I visit a expatriate prisoner in the Lard Yao Women’s Prison here in Thailand. I won’t give her name for reasons of privacy and we will simply call her Miss C. She has no one here in Thailand to visit her except for another foreigner like myself who volunteers to do so. Her family, of which she has little left, live in the Philippines. She was arrested on drug
trafficking and sentenced to life imprisonment.
Her lot in life is not an easy one from wrong choices she has made. She admits she committed the crime under circumstances that left her perhaps with the inability to make the correct choices at the time.
She and her mother were very close. Her mother became terminally ill and she spent all her time with her caring for her in someway or another.
She was not close with any other members of her family according to her. When her mother died the grief and loss took over her life and she was in need of money, for what she did not say. It was at this time, in this state of mind that she was recruited to traffic drugs. She believed it was a quick way to make a large amount of money.
She has been in prison now, I believe, for about seven years. At different times during her sentence different types of amnesty have been given out and her sentence has now been reduced to 35 years. She currently waits in hopes of yet another gift of amnesty and perhaps the opportunity to get out permanently and go home. My understanding is that this is not something that is likely to happen, rarely does it occur, but at least she might get another reduction in her sentence. As I visit and speak with her I come to know a little about her life in prison. Since the beginning of her sentence she has worked. It sounds like all of the prisoners work in one capacity or another. Many of them are given education to massage so they will have skills once they are released.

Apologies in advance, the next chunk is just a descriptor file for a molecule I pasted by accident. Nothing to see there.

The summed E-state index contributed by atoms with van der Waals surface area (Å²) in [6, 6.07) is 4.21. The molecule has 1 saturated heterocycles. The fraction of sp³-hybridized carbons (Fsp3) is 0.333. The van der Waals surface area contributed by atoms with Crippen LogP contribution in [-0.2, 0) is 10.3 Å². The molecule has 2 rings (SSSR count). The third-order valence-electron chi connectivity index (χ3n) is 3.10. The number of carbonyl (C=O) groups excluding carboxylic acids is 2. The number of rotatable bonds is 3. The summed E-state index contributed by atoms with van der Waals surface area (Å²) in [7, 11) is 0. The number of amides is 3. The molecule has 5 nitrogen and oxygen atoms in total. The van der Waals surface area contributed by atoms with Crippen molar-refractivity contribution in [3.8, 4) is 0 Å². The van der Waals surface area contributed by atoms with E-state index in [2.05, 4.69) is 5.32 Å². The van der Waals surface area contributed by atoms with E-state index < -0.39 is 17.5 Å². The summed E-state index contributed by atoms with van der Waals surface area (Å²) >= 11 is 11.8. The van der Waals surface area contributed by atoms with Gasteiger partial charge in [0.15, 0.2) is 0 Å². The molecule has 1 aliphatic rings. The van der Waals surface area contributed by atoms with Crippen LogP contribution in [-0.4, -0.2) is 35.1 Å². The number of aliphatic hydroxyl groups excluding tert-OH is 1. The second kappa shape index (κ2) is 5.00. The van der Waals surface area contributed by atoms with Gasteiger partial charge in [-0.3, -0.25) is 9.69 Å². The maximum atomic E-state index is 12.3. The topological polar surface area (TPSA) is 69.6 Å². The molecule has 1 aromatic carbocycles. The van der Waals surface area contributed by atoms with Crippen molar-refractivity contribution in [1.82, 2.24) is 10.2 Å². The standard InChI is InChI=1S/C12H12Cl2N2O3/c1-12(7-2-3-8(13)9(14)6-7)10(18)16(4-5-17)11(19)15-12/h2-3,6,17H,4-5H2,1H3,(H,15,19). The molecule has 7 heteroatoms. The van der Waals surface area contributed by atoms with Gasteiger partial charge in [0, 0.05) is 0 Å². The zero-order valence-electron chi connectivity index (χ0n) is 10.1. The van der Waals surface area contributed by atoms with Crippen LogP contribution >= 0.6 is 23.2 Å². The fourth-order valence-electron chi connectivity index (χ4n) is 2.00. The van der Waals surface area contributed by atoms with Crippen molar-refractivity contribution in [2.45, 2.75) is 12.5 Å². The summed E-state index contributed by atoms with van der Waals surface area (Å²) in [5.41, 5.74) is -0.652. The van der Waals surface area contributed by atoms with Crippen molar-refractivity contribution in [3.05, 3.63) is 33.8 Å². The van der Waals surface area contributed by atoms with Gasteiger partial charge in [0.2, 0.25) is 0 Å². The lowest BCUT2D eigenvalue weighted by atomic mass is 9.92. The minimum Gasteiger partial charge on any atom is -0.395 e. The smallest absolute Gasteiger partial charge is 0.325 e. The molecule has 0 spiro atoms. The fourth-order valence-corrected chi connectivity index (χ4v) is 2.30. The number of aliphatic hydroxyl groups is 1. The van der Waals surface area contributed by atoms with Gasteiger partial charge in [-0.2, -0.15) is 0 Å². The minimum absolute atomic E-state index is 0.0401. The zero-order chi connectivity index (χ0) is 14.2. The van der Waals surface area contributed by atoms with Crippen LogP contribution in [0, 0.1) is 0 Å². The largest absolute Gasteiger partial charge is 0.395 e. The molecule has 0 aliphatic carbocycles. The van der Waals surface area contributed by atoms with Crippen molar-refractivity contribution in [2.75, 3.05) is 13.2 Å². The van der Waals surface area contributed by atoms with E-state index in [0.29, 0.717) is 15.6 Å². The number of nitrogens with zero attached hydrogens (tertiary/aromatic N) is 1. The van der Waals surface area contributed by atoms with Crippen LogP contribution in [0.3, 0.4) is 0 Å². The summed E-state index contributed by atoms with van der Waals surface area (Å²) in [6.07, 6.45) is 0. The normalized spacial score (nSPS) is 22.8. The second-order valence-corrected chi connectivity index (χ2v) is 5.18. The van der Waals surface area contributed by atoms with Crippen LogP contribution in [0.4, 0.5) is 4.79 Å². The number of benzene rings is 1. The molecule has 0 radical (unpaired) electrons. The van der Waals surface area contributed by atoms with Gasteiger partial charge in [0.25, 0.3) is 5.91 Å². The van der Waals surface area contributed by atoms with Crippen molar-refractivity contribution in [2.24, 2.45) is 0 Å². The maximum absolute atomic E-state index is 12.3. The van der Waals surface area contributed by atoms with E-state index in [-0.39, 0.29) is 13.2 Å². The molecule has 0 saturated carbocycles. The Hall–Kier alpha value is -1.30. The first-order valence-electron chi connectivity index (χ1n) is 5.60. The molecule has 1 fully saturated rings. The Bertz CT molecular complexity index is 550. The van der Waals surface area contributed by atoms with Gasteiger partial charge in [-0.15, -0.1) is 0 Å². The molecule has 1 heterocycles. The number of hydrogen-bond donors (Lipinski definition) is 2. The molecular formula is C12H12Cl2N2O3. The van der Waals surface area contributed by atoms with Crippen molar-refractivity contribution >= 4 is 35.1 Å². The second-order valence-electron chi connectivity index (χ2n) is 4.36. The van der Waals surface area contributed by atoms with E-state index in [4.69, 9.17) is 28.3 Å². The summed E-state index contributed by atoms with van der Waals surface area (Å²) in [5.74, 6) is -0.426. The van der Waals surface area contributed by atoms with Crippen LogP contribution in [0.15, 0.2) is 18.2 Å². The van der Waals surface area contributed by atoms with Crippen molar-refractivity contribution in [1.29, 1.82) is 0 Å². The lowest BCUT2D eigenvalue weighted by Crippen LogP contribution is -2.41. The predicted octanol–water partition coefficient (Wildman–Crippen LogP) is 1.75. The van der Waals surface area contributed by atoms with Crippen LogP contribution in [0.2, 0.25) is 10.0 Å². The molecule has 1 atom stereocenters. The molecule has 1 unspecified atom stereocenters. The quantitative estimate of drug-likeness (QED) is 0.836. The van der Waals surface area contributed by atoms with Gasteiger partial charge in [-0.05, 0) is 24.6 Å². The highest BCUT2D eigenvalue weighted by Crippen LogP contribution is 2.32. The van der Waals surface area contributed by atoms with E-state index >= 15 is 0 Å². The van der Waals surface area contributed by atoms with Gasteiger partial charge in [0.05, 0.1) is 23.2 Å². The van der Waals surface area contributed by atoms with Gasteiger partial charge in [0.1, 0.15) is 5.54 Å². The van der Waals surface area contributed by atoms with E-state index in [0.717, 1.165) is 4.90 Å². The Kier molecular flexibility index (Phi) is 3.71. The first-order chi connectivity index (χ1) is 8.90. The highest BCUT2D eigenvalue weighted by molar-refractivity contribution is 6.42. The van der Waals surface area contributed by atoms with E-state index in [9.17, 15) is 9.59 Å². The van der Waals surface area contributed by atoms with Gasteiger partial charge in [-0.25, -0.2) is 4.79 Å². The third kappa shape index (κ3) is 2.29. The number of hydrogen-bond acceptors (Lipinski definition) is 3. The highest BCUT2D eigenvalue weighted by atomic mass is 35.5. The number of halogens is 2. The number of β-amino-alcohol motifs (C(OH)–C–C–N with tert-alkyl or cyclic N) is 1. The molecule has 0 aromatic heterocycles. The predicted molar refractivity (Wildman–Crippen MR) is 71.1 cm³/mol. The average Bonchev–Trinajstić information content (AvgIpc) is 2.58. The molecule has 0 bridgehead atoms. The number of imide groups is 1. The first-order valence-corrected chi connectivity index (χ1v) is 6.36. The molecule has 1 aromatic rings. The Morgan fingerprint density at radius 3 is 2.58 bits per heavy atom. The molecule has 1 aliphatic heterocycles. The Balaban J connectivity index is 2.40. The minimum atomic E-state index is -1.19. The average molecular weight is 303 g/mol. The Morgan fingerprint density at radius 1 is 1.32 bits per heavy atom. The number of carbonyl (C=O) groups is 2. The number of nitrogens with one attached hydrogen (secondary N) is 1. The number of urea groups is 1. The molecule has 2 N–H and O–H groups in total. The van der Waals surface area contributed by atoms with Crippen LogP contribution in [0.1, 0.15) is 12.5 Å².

In prison they do things like sew beads or sequins onto garments – this was her first job and it paid very little, was long hours and since she is suffering from cataracts in one of her eyes I am sure not a job that was easy to do well at. The prisoner’s pay and points they receive is based on how fast they work. Beadwork takes time so it is not easy to do it fast. Awhile ago she got a new job that is sewing piecework which pays more, she can do faster and she gets more
points for. Also sometimes to complete an order they need them to work overtime and so they then get to take a shower after other prisoners which means they don’t have to stick to the 10 count rule. That is correct. Each prisoner during their normal showering time has to the count of 10 to complete their shower. Needless to say she feels it is a real luxury not to have a count for showering.
The women prisoners are separated according to their sentences and new prisoners are not allowed to converse with prisoners that have been in for a while. They do this so that contraband cannot be passed between prisoners. All the women who have sentences greater than 30+ years are housed together and then those that have sentences of between 20-30 years, etc. I was told that almost all the women are in prison for drug and prostitution charges.